Child 1: “A fox”

Child 2: “The fox was injured so he called an ambulance. When the ambulance arrived the paramedic said…”

Adult 1: “What did you call me for a fox for? When you asked him if he wanted help, ‘what did the fox say?”

Adult 2: “Ring a ding ding a ding ding…”

As these were some of the lyrics from one of the annoying songs of the day, moans and groans were received from the back of the car.

What can you see?

There are many variations of this game available.

When I was feeling organised, I would create ‘I spy’ tick sheets with different things to be spotted as we drove. These harked back to my childhood where you could buy I Spy books for a similar purpose.

A simpler option is to choose a list of random vehicle types or colours and see who’s turned up first. If your colour does not turn up you have to stick with it until it does.

On one holiday to the Coromandel the guess the colour of the next car game was going well. To start with we chose the more usual red, blue, silver etc. but I was getting bored so I chose yellow. For two days we did not see a yellow car. The girls would not let me claim the yellow boat I saw, the truck or the tractor roof. I told them that I had faith, and eventually on the third day, as we were heading home, we saw a bright yellow car and van, and apparently the girls saw another three on the remainder of the journey, but I was concentrating on my driving. The girls thought it was great ribbing me about my failure but I knew I would find my yellow car.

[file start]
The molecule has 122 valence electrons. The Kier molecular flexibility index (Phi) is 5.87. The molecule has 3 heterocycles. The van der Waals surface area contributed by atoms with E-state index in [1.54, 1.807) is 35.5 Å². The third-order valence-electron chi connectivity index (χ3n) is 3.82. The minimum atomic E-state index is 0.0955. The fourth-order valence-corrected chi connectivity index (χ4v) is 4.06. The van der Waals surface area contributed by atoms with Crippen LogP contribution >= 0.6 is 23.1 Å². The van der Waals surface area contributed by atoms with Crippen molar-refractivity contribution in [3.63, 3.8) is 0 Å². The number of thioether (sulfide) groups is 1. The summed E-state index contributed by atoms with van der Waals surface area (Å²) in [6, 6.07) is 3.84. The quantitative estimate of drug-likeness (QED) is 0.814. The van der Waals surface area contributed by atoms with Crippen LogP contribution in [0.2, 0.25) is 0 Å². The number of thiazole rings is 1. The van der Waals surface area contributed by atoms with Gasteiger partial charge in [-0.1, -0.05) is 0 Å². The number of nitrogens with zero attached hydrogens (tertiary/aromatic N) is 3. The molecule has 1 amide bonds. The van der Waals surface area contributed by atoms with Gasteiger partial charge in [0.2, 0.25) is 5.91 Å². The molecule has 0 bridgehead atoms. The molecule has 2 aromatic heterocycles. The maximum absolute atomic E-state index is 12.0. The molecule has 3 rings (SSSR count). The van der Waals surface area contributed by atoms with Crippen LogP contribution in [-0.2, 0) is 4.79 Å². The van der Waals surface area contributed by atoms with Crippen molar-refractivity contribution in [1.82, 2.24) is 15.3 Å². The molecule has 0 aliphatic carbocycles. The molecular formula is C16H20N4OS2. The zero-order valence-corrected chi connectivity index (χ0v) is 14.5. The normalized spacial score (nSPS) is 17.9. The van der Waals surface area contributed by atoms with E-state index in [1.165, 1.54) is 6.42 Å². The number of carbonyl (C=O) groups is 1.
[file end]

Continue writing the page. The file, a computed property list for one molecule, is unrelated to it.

Hey Mum let’s go

My answer to Pokomon Go. As you drive you try and capture landmarks or objects of interest. Each person chooses a number and to make a successful capture you need to see this on a number plate; however, it has to appear on one of the next three you see. No one else is allowed to try and capture the item during this time, but if the capture is unsuccessful, and the object is still in view, another person can jump in. The scoring of the game was a little loose, with a monetary value agreed at the end for each object on the list. Things like the Auckland Sky tower and the Tip Top factory were very sort after items, with all eyes on the prize, rather than on their phones, which was the whole point!

The alphabet game

Agree a topic and then each person comes up with an example for each letter of the alphabet. E.g. food.

Apple, Avocado, A very large ice cream!

Or you can choose to name a word with the letters in alphabetical order.

Apple, Banana, Cupcake

This type of game worked well on tramps and to get a group talking if they had got bored of staring at the inside of a tent.

I'm going to have a party what are you bringing?

A simple version of this is 'harry the happy hippo' who likes apples but doesn't like oranges, and lying in a hammock but not on a bed.

The aim is for the group to work out what harry likes, and to suggest things to you. If they say say a word which has a double letter in its spelling, then they make him happy.

A harder version which my teenagers use, is where they set up rules of their own choosing, which could be that the next item has to start with the last letter of the previous one, or it has to start with the same letter as your own first or last name. It can get pretty complicated, but is a great way to spend an evening stuck in a cabin with no WiFi or lighting!

It's best to start out with simple rules before getting complicated otherwise the kids will give up all too quickly. But it is interesting to see that those who had given up will often jump back in again with ideas when they see that others have solved the puzzle and are in on the trick.

If you have any word games that you used to play, I would love to hear of them.

Ruth Taylor